The potential open-source game engine for Blender-BIM
In the AEC industry, integrating game engines into the design process has become increasingly popular due to technological advances. Add-ons such as Enscape, Twinmotion, Lumion and D5 Render provide real-time visualisation and VR capability to traditional authoring software, including Revit, Rhino and Sketchup. The common ground of that software is that those add-ons are developed based on game engines like Unreal Engine and Unity 3D. Even though they are free to use for the AEC purpose, they are not entirely open source but rather source available.
About 6 months ago, the youtube channel FinePointCGI demonstrated the workflow of importing a Blender file into Godot 4 Alpha. As shown in the video, the procedure is much more straightforward than the steps in Godot 3, indicating that Godot is improving the integration with Blender and standardising the importing feature.
The new importing capability paves a future for using Godot as the real-time visualisation engine of the BlenderBIM Add-on. Features such as exporting a BIM model as a standalone executable file and presenting model progress with a gaming-like UI become possible. Not only can it provides a more user-friendly environment, but it also prevents the original BIM model from leaking into unwanted parties.
It is exciting to see that the open-source toolchain for openBIM is improving. It enables users to have complete control of their BIM data and BIM tools without being blocked by the increasing subscription fee.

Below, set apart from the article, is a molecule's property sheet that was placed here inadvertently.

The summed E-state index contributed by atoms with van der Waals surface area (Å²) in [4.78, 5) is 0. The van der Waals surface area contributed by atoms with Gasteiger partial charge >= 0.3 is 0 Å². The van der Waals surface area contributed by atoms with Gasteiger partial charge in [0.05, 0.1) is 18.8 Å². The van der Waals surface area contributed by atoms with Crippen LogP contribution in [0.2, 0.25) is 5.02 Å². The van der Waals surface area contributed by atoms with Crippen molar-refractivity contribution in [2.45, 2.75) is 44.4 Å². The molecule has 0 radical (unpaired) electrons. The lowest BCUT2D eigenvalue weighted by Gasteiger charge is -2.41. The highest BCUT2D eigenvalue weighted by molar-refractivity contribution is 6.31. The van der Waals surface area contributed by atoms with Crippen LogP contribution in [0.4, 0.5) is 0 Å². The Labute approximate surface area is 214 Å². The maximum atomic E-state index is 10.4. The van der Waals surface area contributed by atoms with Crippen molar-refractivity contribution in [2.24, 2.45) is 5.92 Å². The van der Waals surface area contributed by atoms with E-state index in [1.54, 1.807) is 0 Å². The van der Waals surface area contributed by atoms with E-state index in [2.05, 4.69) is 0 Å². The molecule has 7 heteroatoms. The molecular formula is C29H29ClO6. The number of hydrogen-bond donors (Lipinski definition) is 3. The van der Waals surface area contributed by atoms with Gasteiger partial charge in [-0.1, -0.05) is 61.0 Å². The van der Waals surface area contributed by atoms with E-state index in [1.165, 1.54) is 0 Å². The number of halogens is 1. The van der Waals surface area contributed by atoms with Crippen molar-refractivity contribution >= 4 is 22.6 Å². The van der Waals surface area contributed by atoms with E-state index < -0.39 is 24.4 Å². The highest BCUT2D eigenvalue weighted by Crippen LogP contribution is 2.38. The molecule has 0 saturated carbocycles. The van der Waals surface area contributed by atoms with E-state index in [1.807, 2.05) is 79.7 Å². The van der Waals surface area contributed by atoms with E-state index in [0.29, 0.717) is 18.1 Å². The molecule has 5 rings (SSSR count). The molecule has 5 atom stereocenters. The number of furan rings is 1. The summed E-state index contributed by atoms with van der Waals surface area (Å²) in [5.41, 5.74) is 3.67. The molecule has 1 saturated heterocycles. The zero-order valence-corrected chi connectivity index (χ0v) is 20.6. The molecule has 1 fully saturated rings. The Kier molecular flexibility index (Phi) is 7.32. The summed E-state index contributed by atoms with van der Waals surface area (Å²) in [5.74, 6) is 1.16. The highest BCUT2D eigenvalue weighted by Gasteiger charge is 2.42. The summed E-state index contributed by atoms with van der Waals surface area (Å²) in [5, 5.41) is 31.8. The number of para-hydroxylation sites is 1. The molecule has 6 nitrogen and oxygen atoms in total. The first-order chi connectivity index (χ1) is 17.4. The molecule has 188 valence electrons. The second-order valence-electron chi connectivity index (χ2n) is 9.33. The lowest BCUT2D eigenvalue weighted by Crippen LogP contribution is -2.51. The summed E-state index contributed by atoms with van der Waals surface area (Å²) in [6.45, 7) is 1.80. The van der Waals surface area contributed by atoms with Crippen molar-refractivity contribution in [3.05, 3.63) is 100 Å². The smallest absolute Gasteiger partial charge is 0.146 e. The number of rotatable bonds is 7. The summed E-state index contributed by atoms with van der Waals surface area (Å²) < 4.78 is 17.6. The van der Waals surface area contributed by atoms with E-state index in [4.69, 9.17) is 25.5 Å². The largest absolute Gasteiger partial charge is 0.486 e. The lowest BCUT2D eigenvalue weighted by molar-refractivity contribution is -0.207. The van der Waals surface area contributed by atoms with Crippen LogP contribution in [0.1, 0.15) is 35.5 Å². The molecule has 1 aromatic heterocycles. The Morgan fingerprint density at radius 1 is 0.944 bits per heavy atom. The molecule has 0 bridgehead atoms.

Thanks for the article. You finish by gently criticizing the subscription model of software “ownership”. That got me curious about how many AEC software vendors use that pricing model, so I had a look. Maybe I’m not the only person curious about this, so I’ve listed what I found below.
Rhino – you can purchase perpetual/permanent licenses and release . As far as I can see they make the openNURBS engine available so anyone can support their .3dm file format.
Allplan – they have previously argued for perpetual ownership  but now you can only buy Allplan as a subscription. That’s interesting.
Vectorworks – Subscription & perpetual licenses are available 
Revit – subscription only. No backwards compatibility.
AutoCAD – subscription only. Good backwards compatibility.
ArchiCAD – it seems it is possible to purchase a perpetual license, but I could not find a way to do this without contacting a reseller. They push their subscription pricing plans.
Tekla – subscription only (since 2020). 
Sketchup – subscription only